The title is, of course, an ancient joke from the vaudeville circuit. It’s an appropriate way to praise, rather than attack, one particular article – and in the process to attack ten thousand others. Here is the lede from “Show Me the Risk!” by Deroy Murdock in NRO (National Review Online) on 19 October 2005:
Over at Human Events, Todd Manzi reports the timeline on the Bill Bennett gaffe story shows a liberal press-release campaign (John Conyers, NAACP, People for the American Way, Leadership Conference on Civil rights) to get AP and other media outlets to pick it up.
NBC showed some photographic bias Tuesday morning as Today host Katie Couric explored the topic of women and leadership:
"I did not go to jail to get a large advance on my next book contract or to martyr myself. Anyone who thinks that I would spend 85 days in jail as a canny career move, or simply because I misunderstood communication, or a lack of such from my source, knows nothing about jail, nothing about me and nothing about the admittedly complicated facts in this case."
To read their bios, there are some remarkable similarities between Ken Starr and Pat Fitzgerald. But not in their media treatment.
Full transcript of the exchange follows.
Does the name “Aaron Broussard” ring a bell? Well, he is the president of Jefferson Parish, Louisiana, who was immortalized on NBC’s “Meet the Press” right after Hurricane Katrina hit when he suggested – with tears in his eyes – that the slow response by the federal government resulted in the unnecessary death of the mother of one of his colleagues. When it turned out that his claims were disputed by the son of the deceased woman, Tim Russert invited Broussard back on “Meet the Press,” and as was reported by NewsBusters, Russert let him off the hook again.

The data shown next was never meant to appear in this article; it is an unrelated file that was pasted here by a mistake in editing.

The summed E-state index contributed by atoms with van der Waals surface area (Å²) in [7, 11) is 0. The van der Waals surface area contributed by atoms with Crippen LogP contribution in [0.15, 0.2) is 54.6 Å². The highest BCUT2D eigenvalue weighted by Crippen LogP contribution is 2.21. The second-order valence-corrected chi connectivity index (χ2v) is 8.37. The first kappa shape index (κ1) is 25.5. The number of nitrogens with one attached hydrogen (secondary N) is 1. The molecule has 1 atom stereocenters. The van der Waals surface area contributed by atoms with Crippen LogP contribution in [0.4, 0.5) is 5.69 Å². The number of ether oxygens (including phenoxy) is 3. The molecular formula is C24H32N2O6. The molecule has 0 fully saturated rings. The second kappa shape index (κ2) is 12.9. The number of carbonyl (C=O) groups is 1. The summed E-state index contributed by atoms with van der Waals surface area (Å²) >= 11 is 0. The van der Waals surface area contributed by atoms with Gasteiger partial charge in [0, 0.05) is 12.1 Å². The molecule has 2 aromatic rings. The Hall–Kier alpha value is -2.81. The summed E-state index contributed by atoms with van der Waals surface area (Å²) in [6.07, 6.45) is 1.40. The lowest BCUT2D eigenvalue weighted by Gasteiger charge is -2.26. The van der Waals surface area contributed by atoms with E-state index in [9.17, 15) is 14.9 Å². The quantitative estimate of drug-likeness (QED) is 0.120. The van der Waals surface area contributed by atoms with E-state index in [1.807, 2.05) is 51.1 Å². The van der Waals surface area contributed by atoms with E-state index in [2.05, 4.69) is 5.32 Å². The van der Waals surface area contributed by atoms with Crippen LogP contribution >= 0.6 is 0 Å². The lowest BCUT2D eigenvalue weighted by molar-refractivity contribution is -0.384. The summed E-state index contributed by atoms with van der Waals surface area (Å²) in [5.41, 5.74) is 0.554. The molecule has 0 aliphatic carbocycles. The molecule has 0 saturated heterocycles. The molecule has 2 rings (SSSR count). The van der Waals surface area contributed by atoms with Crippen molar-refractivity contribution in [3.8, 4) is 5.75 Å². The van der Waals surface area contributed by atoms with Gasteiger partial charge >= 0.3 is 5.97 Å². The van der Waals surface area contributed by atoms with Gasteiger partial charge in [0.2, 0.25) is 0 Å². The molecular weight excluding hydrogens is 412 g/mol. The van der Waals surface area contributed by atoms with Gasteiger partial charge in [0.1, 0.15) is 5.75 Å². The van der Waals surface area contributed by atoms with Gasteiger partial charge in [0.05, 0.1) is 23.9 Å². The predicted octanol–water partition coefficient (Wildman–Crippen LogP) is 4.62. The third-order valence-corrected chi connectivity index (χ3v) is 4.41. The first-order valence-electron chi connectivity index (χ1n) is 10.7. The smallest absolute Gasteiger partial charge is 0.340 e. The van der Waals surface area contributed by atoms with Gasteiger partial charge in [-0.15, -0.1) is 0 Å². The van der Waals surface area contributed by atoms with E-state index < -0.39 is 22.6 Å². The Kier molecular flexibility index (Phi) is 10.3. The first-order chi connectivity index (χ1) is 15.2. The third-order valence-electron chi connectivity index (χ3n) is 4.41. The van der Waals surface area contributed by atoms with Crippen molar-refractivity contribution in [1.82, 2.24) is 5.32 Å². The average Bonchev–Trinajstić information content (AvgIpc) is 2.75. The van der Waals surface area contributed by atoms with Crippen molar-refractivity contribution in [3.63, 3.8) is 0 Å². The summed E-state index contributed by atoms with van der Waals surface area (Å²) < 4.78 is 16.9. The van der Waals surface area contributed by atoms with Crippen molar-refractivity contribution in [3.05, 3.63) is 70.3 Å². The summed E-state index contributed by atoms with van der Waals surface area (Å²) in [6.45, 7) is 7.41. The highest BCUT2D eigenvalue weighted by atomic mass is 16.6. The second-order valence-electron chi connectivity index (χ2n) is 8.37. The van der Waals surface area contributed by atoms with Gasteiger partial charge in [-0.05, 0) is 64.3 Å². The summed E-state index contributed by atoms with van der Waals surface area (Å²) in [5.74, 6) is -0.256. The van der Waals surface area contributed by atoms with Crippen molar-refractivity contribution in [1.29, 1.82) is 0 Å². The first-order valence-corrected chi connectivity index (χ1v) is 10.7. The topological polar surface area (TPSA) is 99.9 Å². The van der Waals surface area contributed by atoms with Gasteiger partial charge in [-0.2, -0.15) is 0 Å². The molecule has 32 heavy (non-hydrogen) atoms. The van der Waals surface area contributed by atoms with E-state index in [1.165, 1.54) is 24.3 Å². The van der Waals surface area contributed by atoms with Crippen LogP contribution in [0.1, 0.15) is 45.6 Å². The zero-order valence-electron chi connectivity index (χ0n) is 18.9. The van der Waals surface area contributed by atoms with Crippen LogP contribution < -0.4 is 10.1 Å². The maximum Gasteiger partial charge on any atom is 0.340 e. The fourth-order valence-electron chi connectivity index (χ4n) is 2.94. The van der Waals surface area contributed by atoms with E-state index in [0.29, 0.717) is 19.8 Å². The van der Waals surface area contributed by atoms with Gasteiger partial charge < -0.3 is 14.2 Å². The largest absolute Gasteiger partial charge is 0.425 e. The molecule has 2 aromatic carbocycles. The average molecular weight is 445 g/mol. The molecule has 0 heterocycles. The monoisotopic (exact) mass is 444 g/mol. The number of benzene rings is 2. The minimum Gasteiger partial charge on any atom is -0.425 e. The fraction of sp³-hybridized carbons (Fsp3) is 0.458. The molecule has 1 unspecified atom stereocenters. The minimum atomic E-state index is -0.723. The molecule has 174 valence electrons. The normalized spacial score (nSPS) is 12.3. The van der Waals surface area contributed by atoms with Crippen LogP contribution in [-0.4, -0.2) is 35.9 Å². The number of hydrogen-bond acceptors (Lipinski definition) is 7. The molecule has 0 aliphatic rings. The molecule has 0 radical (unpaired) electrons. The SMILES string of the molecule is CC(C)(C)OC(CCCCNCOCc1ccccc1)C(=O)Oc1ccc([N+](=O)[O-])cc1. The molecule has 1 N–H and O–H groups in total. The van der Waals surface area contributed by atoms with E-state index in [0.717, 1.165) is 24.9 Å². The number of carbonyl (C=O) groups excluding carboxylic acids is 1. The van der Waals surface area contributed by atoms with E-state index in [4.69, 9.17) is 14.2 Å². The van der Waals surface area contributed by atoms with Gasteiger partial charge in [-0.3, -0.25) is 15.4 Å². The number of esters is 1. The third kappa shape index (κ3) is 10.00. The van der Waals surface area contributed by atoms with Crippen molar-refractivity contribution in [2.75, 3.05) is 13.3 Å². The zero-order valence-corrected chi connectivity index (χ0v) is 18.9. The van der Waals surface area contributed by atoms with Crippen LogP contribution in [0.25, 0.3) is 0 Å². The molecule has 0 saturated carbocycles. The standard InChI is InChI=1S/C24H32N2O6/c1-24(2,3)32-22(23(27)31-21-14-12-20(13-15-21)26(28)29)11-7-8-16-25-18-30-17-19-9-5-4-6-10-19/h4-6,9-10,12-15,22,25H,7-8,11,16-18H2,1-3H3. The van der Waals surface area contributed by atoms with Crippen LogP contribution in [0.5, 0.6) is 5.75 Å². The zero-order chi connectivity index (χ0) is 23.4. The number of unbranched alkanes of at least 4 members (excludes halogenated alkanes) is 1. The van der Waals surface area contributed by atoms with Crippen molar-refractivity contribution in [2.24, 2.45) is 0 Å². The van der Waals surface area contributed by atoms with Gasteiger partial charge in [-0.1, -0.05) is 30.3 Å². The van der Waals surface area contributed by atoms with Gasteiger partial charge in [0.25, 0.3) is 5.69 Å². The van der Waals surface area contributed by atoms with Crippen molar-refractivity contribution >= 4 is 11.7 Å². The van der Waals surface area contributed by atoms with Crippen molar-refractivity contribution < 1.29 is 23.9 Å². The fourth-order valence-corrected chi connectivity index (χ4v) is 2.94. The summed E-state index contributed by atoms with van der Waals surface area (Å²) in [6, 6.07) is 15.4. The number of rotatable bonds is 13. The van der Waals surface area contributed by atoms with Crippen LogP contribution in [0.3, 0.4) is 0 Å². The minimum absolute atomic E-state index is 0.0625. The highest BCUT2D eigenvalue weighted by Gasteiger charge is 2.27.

Last evening, Carl Quintanilla did a report on the “NBC Nightly News” about concerns being addressed by residents of Jefferson Parish that the drainage pump operators responsible for preventing flooding during storms were dismissed by Broussard before Katrina hit, and that this is why so many houses in the parish ended up being destroyed. These grievances have now become a class-action lawsuit against Broussard, a fact that was downplayed in Quintanilla's report.
Also missing in this piece were recent revelations that Broussard – in a possible effort to cover his tracks – is seeking to fire the head of the East Jefferson Levee District.
Yet, with all this intrigue, Quintanilla didn’t interview Broussard concerning any of these recent allegations, and, instead, chose to address e-mail messages that were transmitted between FEMA representatives in the midst of the disaster.
What follows are highlights from an article by the Associated Press concerning the class-action suit against Broussard, a Times-Picayune article about the firing of the Levee District chief, a full transcript of Quintanilla’s report with a video link, as well as video links of both Broussard appearances on “Meet the Press.”
Analysts do not see an end to Iraq's nonstop jockeying among competing ethnic and religious groups or to an insurgency that is averaging 570 attacks a day, despite voters' apparent approval of a new constitution on Saturday.
A little bit on CBS's story, and a full transcript of the ABC story, follow.
In a mostly nice interview with the Vice President's wife this morning, Today co-host Katie Couric had to go from Lynne Cheney's new book on history to current events, the touchy investigation of White House staff telling reporters about Valerie Plame's CIA job, with all liberal media eyes currently on the Vice President and his staff. This is NOT how she interviews Hillary Clinton.
CBS’s Hannah Storm introduced a new problem to America this morning on “The Early Show.” It’s called “presenteeism,” and it stands for employees who show up to work sick. Syler and her guest, Dr. Emily Senay, suggested that this is almost as big a problem as absenteeism, which, of course, is people NOT showing up for work.
Senay presented some statistics to support her case. She mentioned that 48 percent of employers surveyed see presenteeism as being a problem. However, isn’t that a minority? Moreover, 36 percent of employers discourage their employees from coming into work when they’re sick. Conversely, this suggests that 64 percent don’t.
It would have been interesting to see some methodology concerning these surveys. For instance, what kind of employers were questioned? Were they business owners, or managers and supervisors of large corporations?
What follows is a full transcript of this report, along with a video link.